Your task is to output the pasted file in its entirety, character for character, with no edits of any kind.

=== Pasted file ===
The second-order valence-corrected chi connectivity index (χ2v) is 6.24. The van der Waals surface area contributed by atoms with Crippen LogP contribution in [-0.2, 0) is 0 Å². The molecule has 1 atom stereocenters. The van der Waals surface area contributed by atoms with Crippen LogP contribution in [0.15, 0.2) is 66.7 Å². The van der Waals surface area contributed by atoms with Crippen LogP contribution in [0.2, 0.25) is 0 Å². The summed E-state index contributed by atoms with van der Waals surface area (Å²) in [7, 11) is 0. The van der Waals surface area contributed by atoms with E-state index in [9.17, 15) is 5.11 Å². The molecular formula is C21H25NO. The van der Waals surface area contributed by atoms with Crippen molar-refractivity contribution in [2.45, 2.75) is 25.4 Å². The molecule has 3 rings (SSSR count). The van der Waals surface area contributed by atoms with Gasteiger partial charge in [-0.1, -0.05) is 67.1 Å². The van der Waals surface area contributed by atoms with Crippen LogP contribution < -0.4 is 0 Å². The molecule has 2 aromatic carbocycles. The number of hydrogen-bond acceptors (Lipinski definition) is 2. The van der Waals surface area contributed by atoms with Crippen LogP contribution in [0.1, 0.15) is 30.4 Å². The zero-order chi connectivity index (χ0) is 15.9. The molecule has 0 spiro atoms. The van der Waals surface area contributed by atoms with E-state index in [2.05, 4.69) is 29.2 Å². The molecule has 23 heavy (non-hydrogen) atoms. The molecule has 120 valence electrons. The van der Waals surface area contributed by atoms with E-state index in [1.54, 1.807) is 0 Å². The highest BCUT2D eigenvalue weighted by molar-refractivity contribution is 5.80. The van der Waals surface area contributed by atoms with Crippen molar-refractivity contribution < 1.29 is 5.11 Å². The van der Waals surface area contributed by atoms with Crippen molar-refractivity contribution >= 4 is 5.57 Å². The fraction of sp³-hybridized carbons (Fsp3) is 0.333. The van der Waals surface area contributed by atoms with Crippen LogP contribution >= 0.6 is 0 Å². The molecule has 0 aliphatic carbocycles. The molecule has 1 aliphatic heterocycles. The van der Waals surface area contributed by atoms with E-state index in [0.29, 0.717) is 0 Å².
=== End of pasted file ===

The second-order valence-corrected chi connectivity index (χ2v) is 6.24. The van der Waals surface area contributed by atoms with Crippen LogP contribution in [-0.2, 0) is 0 Å². The molecule has 1 atom stereocenters. The van der Waals surface area contributed by atoms with Crippen LogP contribution in [0.15, 0.2) is 66.7 Å². The van der Waals surface area contributed by atoms with Crippen LogP contribution in [0.2, 0.25) is 0 Å². The summed E-state index contributed by atoms with van der Waals surface area (Å²) in [7, 11) is 0. The van der Waals surface area contributed by atoms with E-state index in [9.17, 15) is 5.11 Å². The molecular formula is C21H25NO. The van der Waals surface area contributed by atoms with Crippen molar-refractivity contribution in [2.45, 2.75) is 25.4 Å². The molecule has 3 rings (SSSR count). The van der Waals surface area contributed by atoms with Gasteiger partial charge in [-0.1, -0.05) is 67.1 Å². The van der Waals surface area contributed by atoms with Crippen LogP contribution < -0.4 is 0 Å². The molecule has 2 aromatic carbocycles. The number of hydrogen-bond acceptors (Lipinski definition) is 2. The van der Waals surface area contributed by atoms with Crippen LogP contribution in [0.1, 0.15) is 30.4 Å². The zero-order chi connectivity index (χ0) is 15.9. The molecule has 0 spiro atoms. The van der Waals surface area contributed by atoms with E-state index in [2.05, 4.69) is 29.2 Å². The molecule has 23 heavy (non-hydrogen) atoms. The molecule has 120 valence electrons. The van der Waals surface area contributed by atoms with E-state index in [1.54, 1.807) is 0 Å². The highest BCUT2D eigenvalue weighted by molar-refractivity contribution is 5.80. The van der Waals surface area contributed by atoms with Crippen molar-refractivity contribution < 1.29 is 5.11 Å². The van der Waals surface area contributed by atoms with Crippen molar-refractivity contribution >= 4 is 5.57 Å². The fraction of sp³-hybridized carbons (Fsp3) is 0.333. The van der Waals surface area contributed by atoms with Crippen LogP contribution >= 0.6 is 0 Å². The molecule has 0 aliphatic carbocycles. The molecule has 1 aliphatic heterocycles. The van der Waals surface area contributed by atoms with E-state index in [0.29, 0.717) is 0 Å².